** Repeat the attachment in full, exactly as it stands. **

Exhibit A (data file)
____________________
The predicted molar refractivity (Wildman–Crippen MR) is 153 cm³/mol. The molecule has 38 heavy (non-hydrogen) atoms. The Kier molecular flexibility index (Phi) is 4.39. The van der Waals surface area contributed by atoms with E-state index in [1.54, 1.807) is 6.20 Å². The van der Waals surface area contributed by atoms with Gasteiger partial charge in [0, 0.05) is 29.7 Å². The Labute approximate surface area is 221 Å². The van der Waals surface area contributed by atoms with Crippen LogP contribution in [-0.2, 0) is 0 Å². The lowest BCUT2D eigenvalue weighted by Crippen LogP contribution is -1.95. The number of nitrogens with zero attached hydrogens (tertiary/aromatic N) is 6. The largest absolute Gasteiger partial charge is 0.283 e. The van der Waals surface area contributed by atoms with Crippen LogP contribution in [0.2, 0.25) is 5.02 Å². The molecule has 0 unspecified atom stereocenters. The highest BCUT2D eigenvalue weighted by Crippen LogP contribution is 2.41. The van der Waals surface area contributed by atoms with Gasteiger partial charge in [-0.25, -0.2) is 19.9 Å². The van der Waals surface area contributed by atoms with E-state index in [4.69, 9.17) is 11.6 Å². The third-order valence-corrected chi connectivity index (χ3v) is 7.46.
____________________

The predicted molar refractivity (Wildman–Crippen MR) is 153 cm³/mol. The molecule has 38 heavy (non-hydrogen) atoms. The Kier molecular flexibility index (Phi) is 4.39. The van der Waals surface area contributed by atoms with E-state index in [1.54, 1.807) is 6.20 Å². The van der Waals surface area contributed by atoms with Gasteiger partial charge in [0, 0.05) is 29.7 Å². The Labute approximate surface area is 221 Å². The van der Waals surface area contributed by atoms with Crippen LogP contribution in [-0.2, 0) is 0 Å². The lowest BCUT2D eigenvalue weighted by Crippen LogP contribution is -1.95. The number of nitrogens with zero attached hydrogens (tertiary/aromatic N) is 6. The largest absolute Gasteiger partial charge is 0.283 e. The van der Waals surface area contributed by atoms with Crippen LogP contribution in [0.2, 0.25) is 5.02 Å². The molecule has 0 unspecified atom stereocenters. The highest BCUT2D eigenvalue weighted by Crippen LogP contribution is 2.41. The van der Waals surface area contributed by atoms with Gasteiger partial charge in [-0.25, -0.2) is 19.9 Å². The van der Waals surface area contributed by atoms with E-state index in [4.69, 9.17) is 11.6 Å². The third-order valence-corrected chi connectivity index (χ3v) is 7.46.